According to reports many body builders are injecting drugs meant for greyhounds in the mistaken belief it will help them build bigger muscles faster. L-carnitine is found in supplements sold for human consumption but these users are buying an injectable form from pet shops which experts say can increase the risk of heart attacks. L-carnitine is a quaternary ammonium compound biosynthesized from the amino acids lysine and methionine.
It is known that L-carnitine could help bodybuilders pump more weights before exhausting their muscles. The drug is not a steroid but is said to speed the metabolic process of converting fat into energy. For humans it is sold as a weight-loss aid and to develop lean muscle mass. However Wentworth Park greyhound racing's head veterinarian Ted Humphries explained that the canine version was mainly used to help muscle contraction. He added that tests of the drug on greyhounds had found “no demonstrable improvements” on performance. Mr Humphries said, “About 10 per cent of trainers use it but the other 90 per cent wouldn't bother. It could cause cardiac arrest in large doses in those with an underlying heart condition. A lot of people are unaware they have one and bodybuilders would not be exempt from that.” He warned that veterinary drug manufacturers were “generally less stringent” about the exact contents of drugs compared with drugs for humans.
There are 92 medicines listed as low-risk by the Therapeutic Goods Administration containing L-carnitine and all are taken orally. According to a TGA spokeswoman injectable L-carnitine was not approved for human use and it was illegal to use veterinary drugs on people. A 100ml bottle of L-carnitine can be bought over the veterinary counter for $69.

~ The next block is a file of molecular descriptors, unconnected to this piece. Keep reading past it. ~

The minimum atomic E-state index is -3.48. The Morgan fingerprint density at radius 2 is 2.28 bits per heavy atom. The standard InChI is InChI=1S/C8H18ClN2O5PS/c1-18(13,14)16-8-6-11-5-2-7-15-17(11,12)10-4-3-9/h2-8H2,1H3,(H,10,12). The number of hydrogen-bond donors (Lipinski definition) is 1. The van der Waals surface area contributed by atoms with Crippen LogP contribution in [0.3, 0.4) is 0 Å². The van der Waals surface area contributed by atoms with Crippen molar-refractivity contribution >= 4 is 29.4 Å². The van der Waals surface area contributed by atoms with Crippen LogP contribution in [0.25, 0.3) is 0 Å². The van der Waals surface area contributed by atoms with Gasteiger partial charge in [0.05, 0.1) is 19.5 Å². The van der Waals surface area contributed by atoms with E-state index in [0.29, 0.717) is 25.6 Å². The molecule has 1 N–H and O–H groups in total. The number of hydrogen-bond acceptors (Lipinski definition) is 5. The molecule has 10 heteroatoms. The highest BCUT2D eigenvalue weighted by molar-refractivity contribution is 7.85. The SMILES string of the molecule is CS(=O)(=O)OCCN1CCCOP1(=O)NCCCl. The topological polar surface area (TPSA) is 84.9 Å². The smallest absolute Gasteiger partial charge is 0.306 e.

The Australian Pesticides and Veterinary Medicines Authority said, because L-carnitine was not a schedule 4 substance, which are remedies prescribed following a veterinary diagnosis, it could not further regulate its sale. “Chemical abuse extends beyond L-carnitine and can be tragic in its consequences,” a spokesman said.
The highest concentrations of carnitine are found in red meat and dairy products. Other natural sources of carnitine include nuts and seeds (e.g. pumpkin, sunflower, sesame), legumes or pulses (beans, peas, lentils, peanuts), vegetables (artichokes, asparagus, beet greens, broccoli, brussels sprouts, collard greens, garlic, mustard greens, okra, parsley, kale), fruits (apricots, bananas), cereals (buckwheat, corn, millet, oatmeal, rice bran, rye, whole wheat, wheat bran, wheat germ) and other "health" foods (bee pollen, brewer's yeast, carob).